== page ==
It would therefore be desirable, to provide a transformer with an improved cushioning material which protects a core/coil assembly of the transformer from the stresses imparted by the shrinking of a thermoset resin used to encapsulate the core/coil assembly and which helps preserve the integrity of the thermoset resin. The present invention is directed to such a cushioning material and a method for applying the same to a core-coil assembly of a resin cast transformer.
In accordance with the present invention, a transformer is provided and includes a metal core and primary and secondary windings disposed around the core. A cushioning material is in contact with the core and includes a force absorption layer adjoining a force distribution layer. The force distribution layer is harder than the force absorption layer. A dielectric resin encapsulates the core, the primary and secondary windings and the cushioning material.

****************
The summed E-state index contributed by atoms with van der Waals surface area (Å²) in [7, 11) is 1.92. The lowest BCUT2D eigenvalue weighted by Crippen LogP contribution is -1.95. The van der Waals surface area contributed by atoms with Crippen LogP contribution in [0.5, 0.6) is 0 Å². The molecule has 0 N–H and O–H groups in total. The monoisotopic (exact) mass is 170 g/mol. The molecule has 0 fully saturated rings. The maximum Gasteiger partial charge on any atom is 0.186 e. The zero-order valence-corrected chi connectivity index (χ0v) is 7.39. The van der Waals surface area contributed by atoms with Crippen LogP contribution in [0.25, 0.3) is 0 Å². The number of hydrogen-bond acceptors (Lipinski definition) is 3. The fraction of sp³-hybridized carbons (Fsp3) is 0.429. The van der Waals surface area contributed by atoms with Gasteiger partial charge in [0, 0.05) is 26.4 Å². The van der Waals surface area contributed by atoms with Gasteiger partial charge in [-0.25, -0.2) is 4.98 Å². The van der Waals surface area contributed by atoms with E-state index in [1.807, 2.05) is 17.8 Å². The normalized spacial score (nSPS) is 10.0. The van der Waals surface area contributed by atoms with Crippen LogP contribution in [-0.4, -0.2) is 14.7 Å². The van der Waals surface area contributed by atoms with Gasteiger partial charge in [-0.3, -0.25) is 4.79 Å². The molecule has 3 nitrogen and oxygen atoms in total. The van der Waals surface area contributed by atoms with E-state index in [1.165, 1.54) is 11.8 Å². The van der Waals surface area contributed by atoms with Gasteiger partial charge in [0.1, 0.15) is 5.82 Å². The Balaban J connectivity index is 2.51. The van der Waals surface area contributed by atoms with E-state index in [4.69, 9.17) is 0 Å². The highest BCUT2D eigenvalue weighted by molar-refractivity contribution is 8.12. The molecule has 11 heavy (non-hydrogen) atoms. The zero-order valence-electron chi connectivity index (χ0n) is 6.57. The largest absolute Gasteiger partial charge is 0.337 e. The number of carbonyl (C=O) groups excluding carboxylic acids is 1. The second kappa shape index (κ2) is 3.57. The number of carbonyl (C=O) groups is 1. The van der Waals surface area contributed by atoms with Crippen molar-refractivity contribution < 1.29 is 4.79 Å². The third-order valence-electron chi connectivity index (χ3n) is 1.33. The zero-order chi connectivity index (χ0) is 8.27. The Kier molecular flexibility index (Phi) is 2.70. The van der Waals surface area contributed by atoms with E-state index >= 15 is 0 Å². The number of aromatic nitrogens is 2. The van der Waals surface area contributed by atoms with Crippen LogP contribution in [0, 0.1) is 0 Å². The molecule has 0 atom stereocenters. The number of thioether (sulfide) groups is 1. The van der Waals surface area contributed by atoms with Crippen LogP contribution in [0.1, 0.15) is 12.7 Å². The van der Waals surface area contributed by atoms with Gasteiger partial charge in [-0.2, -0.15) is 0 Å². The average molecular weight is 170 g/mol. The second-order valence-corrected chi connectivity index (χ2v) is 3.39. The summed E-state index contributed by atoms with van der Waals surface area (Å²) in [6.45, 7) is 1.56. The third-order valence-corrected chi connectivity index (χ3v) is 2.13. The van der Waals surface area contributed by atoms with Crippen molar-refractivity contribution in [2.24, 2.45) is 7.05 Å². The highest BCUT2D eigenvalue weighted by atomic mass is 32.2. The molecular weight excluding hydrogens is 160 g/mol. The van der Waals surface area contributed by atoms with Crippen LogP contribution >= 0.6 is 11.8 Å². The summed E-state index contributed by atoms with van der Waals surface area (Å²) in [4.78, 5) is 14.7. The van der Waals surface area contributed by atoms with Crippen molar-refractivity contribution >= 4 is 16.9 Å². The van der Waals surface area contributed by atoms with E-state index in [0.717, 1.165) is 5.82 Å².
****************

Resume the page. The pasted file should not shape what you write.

The features, aspects, and advantages of the present invention will become better understood with regard to the following description, appended claims, and accompanying drawings where:
It should be noted that in the detailed description that follows, identical components have the same reference numerals, regardless of whether they are shown in different embodiments of the present invention. It should also be noted that in order to clearly and concisely disclose the present invention, the drawings may not necessarily be to scale and certain features of the invention may be shown in somewhat schematic form.
The present invention is directed to a cushioning material 10 that is wrapped around a core and/or coils of a transformer in the manner described below. As shown in
The force absorption layer 12 may be attached to the force distribution layer 14 by an adhesive. The adhesive is selected to match resin processing temperatures that may reach up to 130° C. for a short period of time. The adhesive may be in the form of a transfer tape, such as 3M 969 adhesive transfer tape, or may be a liquid.
Referring now to
The cushioning material 10 is disposed on the core 20 such that the force absorption layer 12 is in direct contact with the core 20 and the force distribution layer 14 is facing outwardly. As shown in